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The reason we were concerned about this in 1976 was that our study of failed banks showed that poor management practices left banks inordinately vulnerable to the economic fluctuations that precipitated the increase in the number and size of failures in the early 1970s. Thus, even though a bank's financial condition may not immediately reflect bad management, the bank is nonetheless in a situation that could ultimately imperil its condition.

Equating management competence to a bank's financial condition, though an important measure, still can be misleading, as we found in our current case studies. In one of them, for example, the bank originally was designated as warranting special attention as the result of an October 1975 examination, cited for poor asset quality, poor liquidity, and insider loan abuses. No particular emphasis was placed on the causes of the problems, and the bank was removed from a program of increased supervision once its financial condition had improved.

However, in September 1978, when an examination revealed that the condition had deteriorated again, the bank was once more listed as requiring closer attention. Poor assets, low liquidity, and insider abuses were cited again by examiners, just as they had been in 1975. But this time the examiners directly cited and emphasized the causes--poor policies and lax implementation of them--and the agency required the bank to correct them.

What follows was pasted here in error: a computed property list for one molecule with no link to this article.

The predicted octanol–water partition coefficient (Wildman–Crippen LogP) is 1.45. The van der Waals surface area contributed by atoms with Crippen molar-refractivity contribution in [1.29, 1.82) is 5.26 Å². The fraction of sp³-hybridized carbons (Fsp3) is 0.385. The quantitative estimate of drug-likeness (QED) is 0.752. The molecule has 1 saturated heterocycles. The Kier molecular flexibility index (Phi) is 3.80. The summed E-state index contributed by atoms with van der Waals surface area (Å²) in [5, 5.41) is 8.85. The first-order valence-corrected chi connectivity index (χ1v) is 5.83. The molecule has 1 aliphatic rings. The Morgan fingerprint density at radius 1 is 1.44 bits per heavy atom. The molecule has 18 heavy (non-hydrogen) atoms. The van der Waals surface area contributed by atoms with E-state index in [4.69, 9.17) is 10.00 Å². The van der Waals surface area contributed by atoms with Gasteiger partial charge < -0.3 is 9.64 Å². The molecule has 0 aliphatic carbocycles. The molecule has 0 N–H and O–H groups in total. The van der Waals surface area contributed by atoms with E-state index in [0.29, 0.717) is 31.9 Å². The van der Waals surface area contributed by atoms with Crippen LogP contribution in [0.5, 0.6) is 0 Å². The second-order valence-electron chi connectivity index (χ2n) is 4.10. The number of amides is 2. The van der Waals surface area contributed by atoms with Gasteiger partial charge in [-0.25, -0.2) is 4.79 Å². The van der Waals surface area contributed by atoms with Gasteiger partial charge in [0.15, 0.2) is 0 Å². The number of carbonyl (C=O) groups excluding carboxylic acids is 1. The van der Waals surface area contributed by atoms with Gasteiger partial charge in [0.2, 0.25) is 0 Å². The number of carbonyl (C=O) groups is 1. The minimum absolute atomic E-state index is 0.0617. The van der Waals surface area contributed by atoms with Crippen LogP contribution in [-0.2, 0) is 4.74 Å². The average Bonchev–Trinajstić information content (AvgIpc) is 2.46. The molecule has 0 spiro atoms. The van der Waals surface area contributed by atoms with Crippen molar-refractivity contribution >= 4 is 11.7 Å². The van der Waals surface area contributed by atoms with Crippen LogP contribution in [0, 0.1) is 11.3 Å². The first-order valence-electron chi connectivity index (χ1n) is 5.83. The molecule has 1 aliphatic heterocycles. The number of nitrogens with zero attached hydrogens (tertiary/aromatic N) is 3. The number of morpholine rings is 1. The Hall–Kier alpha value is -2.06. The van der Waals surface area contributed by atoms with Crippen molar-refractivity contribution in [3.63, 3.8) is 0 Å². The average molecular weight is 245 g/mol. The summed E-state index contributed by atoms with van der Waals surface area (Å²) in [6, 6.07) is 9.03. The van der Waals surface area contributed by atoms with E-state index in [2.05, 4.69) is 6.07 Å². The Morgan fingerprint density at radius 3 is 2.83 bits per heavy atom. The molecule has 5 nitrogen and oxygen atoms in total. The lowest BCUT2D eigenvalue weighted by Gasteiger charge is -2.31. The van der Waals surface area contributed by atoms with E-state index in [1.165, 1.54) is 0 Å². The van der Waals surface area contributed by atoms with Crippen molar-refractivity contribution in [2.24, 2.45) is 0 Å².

In our sample of 105 banks, we noted that examiners cited situations warranting attention in those banks well before their conditions dictated selecting them for special attention. However, though the examiners did cite some management weaknesses before that point, their overall evaluations of management were still closely linked to the banks' financial conditions. For example, some kind of management policy and procedural problems were cited as early as three examinations before the banks were designated as needing closer supervision in 64.4 percent of those examinations. But, by the time the banks were considered to be of supervisory concern, the agencies were identifying these management problems 84.5 percent of the time.